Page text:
UCLA researchers have found that the United States could reduce health care spending by reducing the costs of hip and knee replacements.
In a study published Tuesday, researchers at the UCLA Fielding School of Public Health’s Center for Health Advancement calculated that hip and knee replacements made up a significant portion of controlled health care spending in the United States. According to the Agency for Healthcare Research and Quality, 723,000 knee replacements and 505,000 hip replacements costing more than $20 billion were performed in the United States in 2014.
The study recommended reducing the costs associated with elective joint replacements by educating patients on how to avoid unnecessary procedures, encouraging surgeons to perform procedures without requiring patients to stay overnight at a hospital when appropriate, helping hospitals make cost-effective decisions and capping payments for replacements.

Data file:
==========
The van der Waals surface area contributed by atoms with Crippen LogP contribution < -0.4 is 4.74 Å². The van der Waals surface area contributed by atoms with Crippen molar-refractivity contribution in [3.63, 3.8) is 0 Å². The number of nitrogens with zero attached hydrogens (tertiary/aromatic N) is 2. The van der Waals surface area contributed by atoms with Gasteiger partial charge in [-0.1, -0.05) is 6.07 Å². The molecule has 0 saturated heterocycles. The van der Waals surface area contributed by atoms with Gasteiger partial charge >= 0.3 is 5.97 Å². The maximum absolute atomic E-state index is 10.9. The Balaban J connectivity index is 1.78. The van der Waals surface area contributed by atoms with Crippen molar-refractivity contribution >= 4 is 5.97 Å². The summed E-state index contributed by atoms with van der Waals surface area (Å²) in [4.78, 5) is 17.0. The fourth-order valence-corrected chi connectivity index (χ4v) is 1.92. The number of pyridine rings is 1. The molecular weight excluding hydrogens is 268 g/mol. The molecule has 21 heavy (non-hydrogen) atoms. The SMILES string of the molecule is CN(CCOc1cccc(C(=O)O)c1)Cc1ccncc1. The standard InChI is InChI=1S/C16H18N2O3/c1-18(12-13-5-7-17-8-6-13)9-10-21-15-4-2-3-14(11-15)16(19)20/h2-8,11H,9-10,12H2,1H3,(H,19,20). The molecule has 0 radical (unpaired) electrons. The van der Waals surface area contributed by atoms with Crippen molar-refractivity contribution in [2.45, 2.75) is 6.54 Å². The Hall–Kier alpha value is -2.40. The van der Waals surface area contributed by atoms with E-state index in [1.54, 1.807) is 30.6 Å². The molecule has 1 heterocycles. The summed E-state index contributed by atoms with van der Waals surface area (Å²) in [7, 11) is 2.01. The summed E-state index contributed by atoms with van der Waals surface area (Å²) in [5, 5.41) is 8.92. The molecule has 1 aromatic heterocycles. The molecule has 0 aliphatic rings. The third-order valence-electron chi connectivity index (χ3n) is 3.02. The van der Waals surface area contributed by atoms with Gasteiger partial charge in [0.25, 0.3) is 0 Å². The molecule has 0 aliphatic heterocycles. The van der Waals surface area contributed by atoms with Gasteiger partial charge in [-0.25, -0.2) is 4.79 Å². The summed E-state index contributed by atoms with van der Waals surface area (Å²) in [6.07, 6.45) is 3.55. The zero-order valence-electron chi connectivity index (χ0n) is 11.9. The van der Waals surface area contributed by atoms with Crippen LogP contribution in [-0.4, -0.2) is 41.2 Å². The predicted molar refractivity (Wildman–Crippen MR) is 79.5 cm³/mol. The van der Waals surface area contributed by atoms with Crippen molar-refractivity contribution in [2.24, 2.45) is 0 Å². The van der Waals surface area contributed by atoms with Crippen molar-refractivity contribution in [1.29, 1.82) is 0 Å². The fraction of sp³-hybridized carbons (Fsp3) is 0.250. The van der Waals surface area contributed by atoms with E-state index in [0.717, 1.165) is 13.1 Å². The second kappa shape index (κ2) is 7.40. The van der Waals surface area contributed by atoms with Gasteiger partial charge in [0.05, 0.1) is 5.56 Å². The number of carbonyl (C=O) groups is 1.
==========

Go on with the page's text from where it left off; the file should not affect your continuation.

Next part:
The article was authored by Jonathan Fielding, a professor in the school of public health, Steven Teutsch, an adjunct professor in the school of public health, and Vanessa Lam, a graduate student in public health.